Witness the emergence of a dragonfly or damselfly. Up until a couple of years ago, like many others, I used to spend time during the summer watching dragonflies and damselflies flying around but seldom thought about where they had really come from and the process of emerging from nymph to dragonfly. I made it my business a few years ago to go out and search likely areas for any emerging dragonflies and after much searching, found a Common Blue Damselfly in the latter stages of emerging from its larval skin. I was mesmerised and just remember sitting back in the wet long grass at this miracle happening before my eyes and then watching the wings and colours slowly develop. To then watch this tiny insect in some cases make its maiden flight produced a great deal of satisfaction and the fact that it had actually 'made it'. I have never forgotten this initial encounter but have taken it a stage further in the past few years by seeking out some species to photograph the whole emergence as they leave the water through to their maiden flights. This has taken many hours in some cases of searching early mornings through the reeds and grasses to late evenings with a torch looking into likely areas. I decided to again take this forward and made a pond in my garden where I collected a few dragonfly and damselfly nymphs which naturally occur in the area or nearby to rear through to emergence. This gave me the opportunity to observe the pond regularly during daylight and darkness and the rewards have been very special. To photograph the whole emergence of the Emperor Dragonfly for c 3 hours in the middle of the night was amazing. Knowing everyone was asleep but this natural wonder was happening with no one aware made it even more special. I have since witnessed and photographed a number of species emerging and many of them have been captured on camera with some pleasing results. Every emergence is different but still totally rewarding and I hope during this season, I will be able to continue to capture this mostly unseen area of their lives. As the title suggests, I urge all of you interested in dragonflies and damselflies to make time this season to witness the emergence of a dragonfly or damselfly and like me, you will be mesmerised by the whole experience.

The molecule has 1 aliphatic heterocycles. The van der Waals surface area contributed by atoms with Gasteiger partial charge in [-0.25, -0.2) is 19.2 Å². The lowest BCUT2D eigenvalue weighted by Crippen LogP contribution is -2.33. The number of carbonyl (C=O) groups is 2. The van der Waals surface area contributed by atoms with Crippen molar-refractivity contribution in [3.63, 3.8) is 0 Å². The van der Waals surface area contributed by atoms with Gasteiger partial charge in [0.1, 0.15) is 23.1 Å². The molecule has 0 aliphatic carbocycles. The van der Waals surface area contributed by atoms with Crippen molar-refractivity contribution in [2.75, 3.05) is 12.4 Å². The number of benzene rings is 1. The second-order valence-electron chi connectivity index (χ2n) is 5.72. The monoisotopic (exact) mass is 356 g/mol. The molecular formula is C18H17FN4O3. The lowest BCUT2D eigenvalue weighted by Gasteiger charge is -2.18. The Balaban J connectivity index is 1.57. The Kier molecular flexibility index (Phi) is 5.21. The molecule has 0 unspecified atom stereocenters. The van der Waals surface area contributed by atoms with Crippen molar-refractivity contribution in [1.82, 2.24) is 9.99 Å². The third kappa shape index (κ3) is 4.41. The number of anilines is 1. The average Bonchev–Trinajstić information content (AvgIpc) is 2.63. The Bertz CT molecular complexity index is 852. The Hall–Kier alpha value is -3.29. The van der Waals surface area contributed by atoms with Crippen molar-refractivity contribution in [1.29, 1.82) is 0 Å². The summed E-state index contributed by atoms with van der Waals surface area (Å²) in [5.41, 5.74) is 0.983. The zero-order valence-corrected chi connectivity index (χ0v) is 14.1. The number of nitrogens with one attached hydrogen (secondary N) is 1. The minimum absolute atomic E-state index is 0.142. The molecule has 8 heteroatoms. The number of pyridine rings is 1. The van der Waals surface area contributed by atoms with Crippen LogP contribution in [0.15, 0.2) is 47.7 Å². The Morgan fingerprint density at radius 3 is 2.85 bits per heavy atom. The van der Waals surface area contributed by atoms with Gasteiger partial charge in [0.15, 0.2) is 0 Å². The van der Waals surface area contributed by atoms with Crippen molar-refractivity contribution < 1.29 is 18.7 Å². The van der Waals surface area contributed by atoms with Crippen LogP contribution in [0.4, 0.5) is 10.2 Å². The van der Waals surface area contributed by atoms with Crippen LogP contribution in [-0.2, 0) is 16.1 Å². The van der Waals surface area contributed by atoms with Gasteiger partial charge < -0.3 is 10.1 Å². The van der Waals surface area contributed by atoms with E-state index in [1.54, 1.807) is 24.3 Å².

'Emerging' Large Red Damselfly

'Emerging' Azure Damselfly 

'Emerging' Broad bodied Chaser 

'Emerging' Emperor Dragonfly 

'Emerging' Hairy Dragonfly 

'Emerging' Willow Emerald Damselfly

Saturday, 11 March 2017

Garganey at Reculver

Its that exciting time of year again when the migrant birds start to arrive on our shores and with the light mornings and evenings starting to develop, hopefully plenty of time to get out birding. I haven't been out birding much lately but a tweet today from Matt Hindle who had just found a male Garganey in Coldharbour lagoon soon had the birding bug kicking in. A message to Matt unfortunately brought negative news as it seemed to have flown off but a message later again in the day proved more positive as it had returned to the lagoon. With the sun shining, I made the drive over to Chambers Wall where after parking up, I walked on down to the lagoon. On the way I noted c30 Corn Bunting, 2 Lapwing displaying and on arrival at Coldharbour, I initially couldn't find the Garganey. There were a few Mallard on the water and a few Redshank could be heard but after a  change of position, I soon found the male Garganey asleep with a few Mallards. I have only ever seen 1 Garganey before at Reculver in 2012 and that was a brief encounter so it was nice to be able to study and take a few photographs in good light. I was joined by Derek Smith and we spent some time sitting on the seawall chatting and enjoying, what is probably, one of our best looking ducks. Its a rare bird to see at Reculver so a bonus to see and what will hopefully be a good omen for things to come. With the birding bug back, I think I will have an early morning visit out in the morning to see whats about before the predicted rain arrives.





 Drake Garganey